From: Toronto Canada
The common belief among naval officers in 1941 was that it would be very hard for aircraft to hit a ship at sea and maneuvering. The review of Billy Mitchell's successful sinking of captured German ships was not impressed at his hit rate on static ships and extrapolated that moving and maneuvering ships would be nearly impossible to hit. Almost no one in high command of the battleship navies kept an eye on development of aircraft, torpedoes and bombs into more effective weapons.
Similarly, the effectiveness of the Taranto raid by the British was largely considered to be because the Italian fleet was anchored and the Italians did not have good equipment for night time AA defence. The crippling torpedo hit on Bismarck was written off as a fluke. Fleet exercises with USN carriers would have shown that attacks on ships at sea were possible but there was little data to show a hit rate or hit effectiveness. Thus, the belief in 1941 that if the ships at PH could just get out of the harbour and get some "sea room" they would be much less vulnerable.
If that is true - and unforgivably some of the Admiralty thinking re the Far East suggests it was - then those Admirals were asleep during 1941 or simply not looking at what was going on in the Mediterranean.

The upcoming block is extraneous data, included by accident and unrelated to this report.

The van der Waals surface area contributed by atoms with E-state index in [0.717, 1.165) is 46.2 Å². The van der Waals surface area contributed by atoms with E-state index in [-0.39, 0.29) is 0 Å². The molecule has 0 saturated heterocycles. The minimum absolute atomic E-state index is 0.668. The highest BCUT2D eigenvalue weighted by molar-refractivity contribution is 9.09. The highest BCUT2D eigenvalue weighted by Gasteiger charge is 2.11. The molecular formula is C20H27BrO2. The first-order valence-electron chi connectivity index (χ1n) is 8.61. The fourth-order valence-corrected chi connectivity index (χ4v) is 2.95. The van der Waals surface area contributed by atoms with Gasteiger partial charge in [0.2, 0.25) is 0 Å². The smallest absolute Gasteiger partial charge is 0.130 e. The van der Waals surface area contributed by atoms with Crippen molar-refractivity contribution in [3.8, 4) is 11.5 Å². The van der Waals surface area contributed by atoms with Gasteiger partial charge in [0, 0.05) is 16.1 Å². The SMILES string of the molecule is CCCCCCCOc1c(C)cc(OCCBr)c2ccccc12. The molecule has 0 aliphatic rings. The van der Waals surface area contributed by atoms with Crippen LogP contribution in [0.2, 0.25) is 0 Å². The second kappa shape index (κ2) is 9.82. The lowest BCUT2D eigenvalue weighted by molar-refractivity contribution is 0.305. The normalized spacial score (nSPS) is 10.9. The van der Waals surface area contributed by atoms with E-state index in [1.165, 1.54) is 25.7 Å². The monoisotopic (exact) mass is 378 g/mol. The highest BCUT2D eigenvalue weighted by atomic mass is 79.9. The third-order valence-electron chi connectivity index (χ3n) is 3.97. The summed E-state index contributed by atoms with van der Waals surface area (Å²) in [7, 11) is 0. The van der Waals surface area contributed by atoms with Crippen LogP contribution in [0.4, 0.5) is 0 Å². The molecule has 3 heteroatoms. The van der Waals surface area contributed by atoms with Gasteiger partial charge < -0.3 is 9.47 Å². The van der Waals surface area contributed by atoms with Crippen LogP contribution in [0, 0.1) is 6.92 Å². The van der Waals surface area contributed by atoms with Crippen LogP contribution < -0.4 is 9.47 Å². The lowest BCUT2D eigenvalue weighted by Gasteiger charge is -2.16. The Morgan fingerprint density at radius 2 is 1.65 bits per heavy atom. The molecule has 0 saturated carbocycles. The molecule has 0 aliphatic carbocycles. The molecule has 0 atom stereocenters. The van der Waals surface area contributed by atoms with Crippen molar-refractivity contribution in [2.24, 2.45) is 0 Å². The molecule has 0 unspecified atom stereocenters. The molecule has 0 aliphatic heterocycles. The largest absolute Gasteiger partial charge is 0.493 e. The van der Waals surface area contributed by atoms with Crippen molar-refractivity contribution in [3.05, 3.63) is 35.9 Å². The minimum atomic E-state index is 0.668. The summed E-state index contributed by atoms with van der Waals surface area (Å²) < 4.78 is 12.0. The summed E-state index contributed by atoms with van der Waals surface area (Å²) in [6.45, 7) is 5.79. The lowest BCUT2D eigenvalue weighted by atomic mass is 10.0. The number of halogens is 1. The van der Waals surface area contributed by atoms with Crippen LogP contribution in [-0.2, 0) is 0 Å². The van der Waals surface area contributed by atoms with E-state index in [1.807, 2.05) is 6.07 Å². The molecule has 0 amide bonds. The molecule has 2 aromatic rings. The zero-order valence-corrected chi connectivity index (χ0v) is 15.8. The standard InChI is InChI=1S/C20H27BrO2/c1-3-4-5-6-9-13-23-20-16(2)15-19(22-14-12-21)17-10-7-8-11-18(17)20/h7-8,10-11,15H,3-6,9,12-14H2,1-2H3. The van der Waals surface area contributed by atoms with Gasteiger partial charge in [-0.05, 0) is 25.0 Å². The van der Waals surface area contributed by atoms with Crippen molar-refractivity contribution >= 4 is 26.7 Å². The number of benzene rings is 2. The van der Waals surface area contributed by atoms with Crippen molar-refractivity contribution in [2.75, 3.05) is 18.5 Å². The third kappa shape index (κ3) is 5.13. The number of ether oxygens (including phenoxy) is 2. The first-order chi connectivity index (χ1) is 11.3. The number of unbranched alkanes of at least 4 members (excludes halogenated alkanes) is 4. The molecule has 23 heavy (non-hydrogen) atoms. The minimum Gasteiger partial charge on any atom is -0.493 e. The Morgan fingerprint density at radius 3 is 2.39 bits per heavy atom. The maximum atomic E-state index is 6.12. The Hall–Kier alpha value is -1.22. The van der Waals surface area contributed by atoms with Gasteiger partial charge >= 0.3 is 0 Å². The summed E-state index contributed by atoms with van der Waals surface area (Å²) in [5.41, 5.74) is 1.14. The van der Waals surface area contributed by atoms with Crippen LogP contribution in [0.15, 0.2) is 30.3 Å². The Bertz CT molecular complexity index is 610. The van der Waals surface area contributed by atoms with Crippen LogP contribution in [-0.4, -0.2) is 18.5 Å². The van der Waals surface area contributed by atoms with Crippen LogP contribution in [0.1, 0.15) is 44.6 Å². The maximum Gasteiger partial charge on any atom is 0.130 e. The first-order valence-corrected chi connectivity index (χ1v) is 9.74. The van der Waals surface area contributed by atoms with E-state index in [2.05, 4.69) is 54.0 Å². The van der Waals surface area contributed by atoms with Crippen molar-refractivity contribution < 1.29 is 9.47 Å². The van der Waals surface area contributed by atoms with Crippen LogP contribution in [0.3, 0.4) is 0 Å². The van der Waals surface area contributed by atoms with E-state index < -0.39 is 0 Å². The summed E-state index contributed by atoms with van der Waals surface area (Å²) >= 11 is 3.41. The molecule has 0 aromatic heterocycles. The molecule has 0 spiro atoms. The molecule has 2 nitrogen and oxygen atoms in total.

The arrival of the Luftwaffe in the Mediterranean at the start of the year (Excess Convoy) and the withdrawal from Crete alone (not to mention Matapan) would have shown anyone even vaguely interested in naval air warfare, the damage that air attack could cause ships whether in port or not.
As indicated previously Pearl Harbor was attacked Feb 7 1932
Source is military.com but there are plenty of references / insights / studies in books with many and various opinions.
The USN "should have absolutely" understood the danger.
Judgement was clouded by cultural assumptions / Battleship devotees / "conventional wisdom" which is generally a euphemism for stupidity
Yarnell achieved total surprise. The airfields were put out of commission, with not a single plane getting airborne during the attack. The attacking force scored multiple hits, they dropped sacks of white flour to simulate bombs, on the battleships. The umpires declared that Yarnell's attack had been a complete success and declared him the winner. The Army and Navy brass, however, would have none of it. They complained that Yarnell had cheated. He had attacked at dawn on a Sunday morning, a time considered "inappropriate" for an attack. His attack vector from the north-northeast had mimicked planes arriving from the mainland. Most importantly, the Navy argued, low level precision bombing of battleships at anchor was unrealistic since "everyone knew that Asians lacked sufficient hand-eye coordination to engage in that kind of precision bombing."
Pressured by the War Department, the umpires reversed their decision and declared that the defenders had won the exercise. The Navy and its "battleship admirals" ignored Yarnell's contention that Pearl Harbor was vulnerable to an attack by naval air power. The exercise was widely reported in the press and was observed by Japanese naval officers at the Japanese consulate on Oahu. Some 10 years later, the Japanese Navy would launch an almost carbon copy attack on Pearl Harbor, utilizing six carriers and double the air power used by Yarnell.
A People that values its privileges above it's principles will soon loose both. Dwight D Eisenhower.